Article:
16 Facts About Forrest Gump On Its 25th Anniversary

Paramount Home Entertainment
Paramount Home Entertainment

On July 6, 1994, Forrest Gump arrived in theaters and became a box office behemoth (almost $1 billion worldwide in today’s dollars). The Oscar-winning film starring Tom Hanks as a lovable lummox entered the name “Forrest Gump” into the zeitgeist, and generated the simile catchphrase, “Life is like a box of chocolates.” In honor of Forrest Gump's 25th birthday, here are a few things you might not have known about the Robert Zemeckis classic.

1. Forrest Gump was adapted from a Winston Groom novel, and the book's sales skyrocketed after the movie was released.

Novelist Winston Groom published Forrest Gump the book in 1986. When it came out it sold a modest 30,000 copies in hardback, but by 1995—after the success of the film adaptation—it had sold 1.6 million copies in paperback. In 1995 Groom wrote a sequel, Gump & Co., and in 1994 The Bubba Gump Shrimp Co. Cookbook was released, with a foreword written by Groom. The cookbook existed before the restaurant chain and has no affiliation with it.

2. Tom Hanks said the movie was "a crapshoot."

Tom Hanks spoke with USA Today for the movie's 25th anniversary and admitted that the film really could have gone either way in terms of the audience's acceptance of it and its main character. "It was an absolute crapshoot," Hanks said. "It’s a really crazy, unique motion picture without a doubt. And it's a movie in which the great moments that resonate are going to change depending on when you’re watching it."

3. There are big differences between Forrest in the book and Forrest in the movie.

In the book, Forrest ends up going into space, smoking weed, working with Raquel Welch, confronting cannibals, running for the United States Senate (his campaign slogan is “I Got to Pee”), and playing in a chess tournament. Also, in the book Forrest is described being 6'6" tall and weighing 240 pounds, which is why Groom wanted John Goodman to play Forrest in the movie.

4. The script planned for many more special effects to be used.

Knowing that the movie would be effects-heavy, screenwriter Eric Roth incorporated a handful of visual elements into the script that never made it to the screen. "I pushed the envelope with certain things," Roth told Yahoo! Entertainment. I had Jenny always with angels wings, which is a little much. I had Lt. Dan always with a cloud over his head, like it's going to rain. There were like 12 of those things. I think I just overwrote. I probably went too crazy, and Bob [Zemeckis] started taking back what he thought was too much."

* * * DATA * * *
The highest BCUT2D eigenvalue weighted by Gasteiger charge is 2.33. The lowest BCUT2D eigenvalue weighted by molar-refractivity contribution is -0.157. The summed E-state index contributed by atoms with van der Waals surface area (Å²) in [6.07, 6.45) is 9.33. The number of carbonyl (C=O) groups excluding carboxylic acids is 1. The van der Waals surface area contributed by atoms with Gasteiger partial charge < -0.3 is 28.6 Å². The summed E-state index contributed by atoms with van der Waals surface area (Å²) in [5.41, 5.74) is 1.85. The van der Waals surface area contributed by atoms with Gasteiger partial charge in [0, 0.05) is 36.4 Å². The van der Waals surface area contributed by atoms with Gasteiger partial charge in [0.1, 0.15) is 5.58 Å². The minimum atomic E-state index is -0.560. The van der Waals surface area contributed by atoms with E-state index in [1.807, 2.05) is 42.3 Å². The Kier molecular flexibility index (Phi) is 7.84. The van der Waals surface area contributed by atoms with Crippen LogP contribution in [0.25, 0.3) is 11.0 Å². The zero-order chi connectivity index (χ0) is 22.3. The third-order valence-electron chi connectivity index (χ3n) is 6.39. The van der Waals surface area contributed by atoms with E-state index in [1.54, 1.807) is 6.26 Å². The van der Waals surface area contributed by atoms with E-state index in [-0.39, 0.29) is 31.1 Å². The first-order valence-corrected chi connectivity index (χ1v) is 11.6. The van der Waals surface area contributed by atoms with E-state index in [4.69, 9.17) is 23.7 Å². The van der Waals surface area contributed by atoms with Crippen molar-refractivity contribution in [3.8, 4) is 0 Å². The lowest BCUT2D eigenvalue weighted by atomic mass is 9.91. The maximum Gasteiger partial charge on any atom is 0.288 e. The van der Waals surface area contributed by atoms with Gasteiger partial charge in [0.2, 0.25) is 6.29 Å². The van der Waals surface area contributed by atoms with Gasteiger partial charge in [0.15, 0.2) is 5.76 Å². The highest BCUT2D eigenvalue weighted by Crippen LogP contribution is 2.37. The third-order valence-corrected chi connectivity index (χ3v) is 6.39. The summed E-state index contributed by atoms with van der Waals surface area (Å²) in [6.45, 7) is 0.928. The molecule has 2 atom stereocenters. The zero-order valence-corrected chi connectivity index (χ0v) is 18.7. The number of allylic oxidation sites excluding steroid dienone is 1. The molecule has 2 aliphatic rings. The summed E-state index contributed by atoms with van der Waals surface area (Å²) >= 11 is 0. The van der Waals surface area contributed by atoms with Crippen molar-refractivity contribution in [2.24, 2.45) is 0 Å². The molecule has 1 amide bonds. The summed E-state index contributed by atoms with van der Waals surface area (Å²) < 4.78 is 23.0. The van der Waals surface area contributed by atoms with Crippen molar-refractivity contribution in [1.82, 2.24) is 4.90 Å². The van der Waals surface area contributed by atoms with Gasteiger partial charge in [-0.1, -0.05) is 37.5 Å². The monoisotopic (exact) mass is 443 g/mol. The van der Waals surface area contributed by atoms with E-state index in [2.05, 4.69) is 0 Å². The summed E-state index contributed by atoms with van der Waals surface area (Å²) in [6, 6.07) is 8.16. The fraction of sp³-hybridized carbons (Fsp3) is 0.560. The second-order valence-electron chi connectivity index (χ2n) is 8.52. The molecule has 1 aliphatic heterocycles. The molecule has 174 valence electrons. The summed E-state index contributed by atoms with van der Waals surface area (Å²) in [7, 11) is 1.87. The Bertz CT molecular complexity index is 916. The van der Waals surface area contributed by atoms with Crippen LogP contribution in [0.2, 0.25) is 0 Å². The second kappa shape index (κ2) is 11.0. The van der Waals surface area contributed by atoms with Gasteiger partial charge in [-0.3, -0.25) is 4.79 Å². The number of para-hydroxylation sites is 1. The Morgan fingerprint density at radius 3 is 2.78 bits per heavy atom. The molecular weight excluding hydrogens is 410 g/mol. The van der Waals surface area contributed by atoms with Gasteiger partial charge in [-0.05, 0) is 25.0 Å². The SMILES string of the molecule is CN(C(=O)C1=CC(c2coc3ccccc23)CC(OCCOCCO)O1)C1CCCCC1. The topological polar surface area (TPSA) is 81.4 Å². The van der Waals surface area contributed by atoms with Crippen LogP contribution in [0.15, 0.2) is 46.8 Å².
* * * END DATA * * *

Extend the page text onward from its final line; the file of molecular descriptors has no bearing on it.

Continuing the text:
5. The movie divided critics.

The movie holds the #12 position on IMDb’s Top 250 movie chart, but many critics either loved the movie or really hated it. In his 1994 review, Roger Ebert gave Forrest Gump four stars and called it “a magical movie,” whereas Entertainment Weekly gave it a “C” rating and said it “reduced the tumult of the last few decades to a virtual-reality theme park: a baby-boomer version of Disney’s America.” In 2014, LA Weekly revisited the movie and said, “The film is so afraid to dredge up debate that when Abbie Hoffman hands Forrest the microphone at an anti-war rally, someone unplugs the speakers so we can’t hear him—fitting for a movie with nothing to say.” Ouch.

6. Billy Crystal and Robin Williams wrote some dialogue for Forrest's anti-Vietnam rally speech.

Part of the reason for unplugging Forrest's microphone during that anti-war rally could have been that, according to Eric Roth, Zemeckis didn't love anything the writer was coming up with. "[Zemeckis] never liked the speech I had Forrest Gump give when he was given the microphone at that event," Roth told Yahoo! Entertainment. "He said, 'We need something that's way funnier and way more important.' Funnier I tried, and I even enlisted some comedians. I asked Billy Crystal to help me, I asked Robin [Williams], [some] other people. And nothing ever resonated. And then I tried to write some big glorious speech about patriotism and Vietnam. It was a really wonderful American speech. And that didn't quite work. So Bob came up with the solution of he starts speaking, and they pull the plug." (If you want to know what it was that Forrest did say during that speech, click here.)

7. There was a scene featuring Martin Luther King, Jr., which was ultimately cut for being disrespectful.

One of Forrest Gump's very first scenes ended up on the cutting room floor. "It was the very first day of shooting. Jenny and [Forrest] are walking along a bridge, they're about to go to college and bemoaning the fact that she got into college but he didn't. And they hear a bunch of noise. And they see that the Selma march is happening," Roth explained. "It was sweet, but probably a little bit disrespect, maybe. Maybe, I don’t know. And I don't think Tom's accent was quite right, it was the first time he tried it. I think we felt we went a bridge too far. We wanted to honor Martin Luther King and the march and the importance of that, obviously. So I'm glad we didn't use it."